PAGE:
Review: A Walk In The Dark
When it comes to platformers we are hardly spoiled for choice so when a game does come out, it has to work hard to differentiate itself from the mass of other titles vying for your attention. Thankfully, Flying Turtle Software’s A Walk in the Dark certainly manages that, and they have created a platform caper wrapped around an eye-catching art style which gives it instant appeal.
The game opens with the player taking control of a sleek feline called Bast, who is silhouetted against an ethereal forest backdrop. Birds chirrup in the background, while bold piano plays along giving the game a dream-like quality which draws you slowly in. A Walk in the Dark is a platformer which is heavily focused on speedruns. While simply making it to the end of a level will be more than enough for some, the levels are timed, encouraging repeated playthroughs to fine tune your runs. Even if this aspect doesn’t interest you, A Walk in the Dark features 100 levels – with a secret sparkling mote of light to find on ever level – so you’re definitely getting a lot of game for you hard-earned cash.
Standard platform trappings are present and correct, with obligatory wall leaps, nimble acts of dexterity, spike pits, crumbling platforms and saw blades all thrown into the mix to keep the player on their toes. But just when you think that’s all A Walk in the Dark has to offer, things get much more interesting as you get deeper under its skin. Bast the cat isn’t the only character in the game – he is eventually joined by Arielle, a little girl who can turn the dark and dreamlike world on its head by her gravity defying antics.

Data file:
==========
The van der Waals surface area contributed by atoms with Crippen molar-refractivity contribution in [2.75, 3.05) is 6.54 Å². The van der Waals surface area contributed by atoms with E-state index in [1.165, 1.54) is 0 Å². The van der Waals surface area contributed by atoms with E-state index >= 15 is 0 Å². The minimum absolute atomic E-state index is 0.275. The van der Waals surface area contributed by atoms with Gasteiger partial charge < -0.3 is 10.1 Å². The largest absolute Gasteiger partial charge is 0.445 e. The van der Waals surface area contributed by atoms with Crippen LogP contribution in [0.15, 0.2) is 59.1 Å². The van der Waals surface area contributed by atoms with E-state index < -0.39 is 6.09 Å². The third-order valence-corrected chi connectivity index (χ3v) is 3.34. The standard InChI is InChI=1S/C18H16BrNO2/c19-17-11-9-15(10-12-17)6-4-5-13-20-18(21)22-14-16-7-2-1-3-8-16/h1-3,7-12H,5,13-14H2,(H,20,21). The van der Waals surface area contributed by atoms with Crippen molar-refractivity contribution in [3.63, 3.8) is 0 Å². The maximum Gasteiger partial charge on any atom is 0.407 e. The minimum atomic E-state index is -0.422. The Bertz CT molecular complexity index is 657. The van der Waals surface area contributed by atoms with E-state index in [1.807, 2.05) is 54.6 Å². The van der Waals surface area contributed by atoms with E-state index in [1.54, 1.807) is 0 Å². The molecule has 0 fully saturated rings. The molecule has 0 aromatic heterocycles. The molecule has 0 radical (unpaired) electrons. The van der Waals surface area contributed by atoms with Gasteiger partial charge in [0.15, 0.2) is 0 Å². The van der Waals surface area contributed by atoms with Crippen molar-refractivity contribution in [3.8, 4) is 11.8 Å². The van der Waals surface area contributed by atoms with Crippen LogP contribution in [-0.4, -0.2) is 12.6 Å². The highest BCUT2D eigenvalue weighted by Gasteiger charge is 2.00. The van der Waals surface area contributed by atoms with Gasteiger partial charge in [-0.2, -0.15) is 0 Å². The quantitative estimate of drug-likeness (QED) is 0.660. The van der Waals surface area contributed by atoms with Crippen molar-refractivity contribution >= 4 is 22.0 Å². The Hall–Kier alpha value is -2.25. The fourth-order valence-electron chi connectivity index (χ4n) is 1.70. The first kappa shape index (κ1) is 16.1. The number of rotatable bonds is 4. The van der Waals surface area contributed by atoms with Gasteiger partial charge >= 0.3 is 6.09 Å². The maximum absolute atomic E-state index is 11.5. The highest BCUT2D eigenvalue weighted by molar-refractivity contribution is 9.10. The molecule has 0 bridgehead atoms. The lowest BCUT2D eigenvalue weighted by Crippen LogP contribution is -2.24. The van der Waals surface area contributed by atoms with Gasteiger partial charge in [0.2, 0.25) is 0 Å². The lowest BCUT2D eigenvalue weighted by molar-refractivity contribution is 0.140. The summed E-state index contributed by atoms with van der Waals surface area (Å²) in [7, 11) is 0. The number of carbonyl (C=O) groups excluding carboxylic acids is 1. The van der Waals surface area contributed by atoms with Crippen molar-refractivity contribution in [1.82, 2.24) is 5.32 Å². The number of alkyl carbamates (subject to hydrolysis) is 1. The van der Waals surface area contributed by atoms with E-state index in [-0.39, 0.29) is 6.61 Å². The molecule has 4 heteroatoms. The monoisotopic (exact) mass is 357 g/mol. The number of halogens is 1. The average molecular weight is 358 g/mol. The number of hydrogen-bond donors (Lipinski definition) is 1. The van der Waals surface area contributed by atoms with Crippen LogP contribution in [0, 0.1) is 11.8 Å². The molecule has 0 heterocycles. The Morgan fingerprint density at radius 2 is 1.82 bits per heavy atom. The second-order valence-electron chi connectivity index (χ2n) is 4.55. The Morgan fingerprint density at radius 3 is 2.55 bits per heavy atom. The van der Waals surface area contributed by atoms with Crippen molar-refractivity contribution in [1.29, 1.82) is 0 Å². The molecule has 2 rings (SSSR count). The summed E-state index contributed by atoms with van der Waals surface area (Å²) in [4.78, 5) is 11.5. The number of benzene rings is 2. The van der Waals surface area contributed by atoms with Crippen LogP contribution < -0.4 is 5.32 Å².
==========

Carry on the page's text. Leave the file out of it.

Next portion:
These clockwork themed levels have a similar feel to those seen in Terry Cavanagh’s wonderful VVVVVV, with Arielle’s leaps sending her pirouetting on to the ceiling which changes the pace and feel of the game. A Walk in the Dark constantly flits between the two characters and introduces fresh twists along the way, such as endless runner-style levels which test your dexterity as Bast charges through devious levels full of nightmares.
There’s even a touch of Super Meat Boy’s DNA in the mix and although death doesn’t come along quite as much as in Team Meat’s classic, some levels are reduced to trial and error. Thankfully, when you do die, you are whisked back to the start instantly – no loading screen, no messing about, which allows the player to jump straight back into the action.
A Walk in the Dark is best played in short sessions, as familiar elements start to repeat and frustration does start to creep in as the levels become ever more complicated. That said, this is a game definitely worth your time. Its art style might be the reason you take a closer look, but once it gets it’s claws into you, it’s easy to fall under its dark and enchanting spell.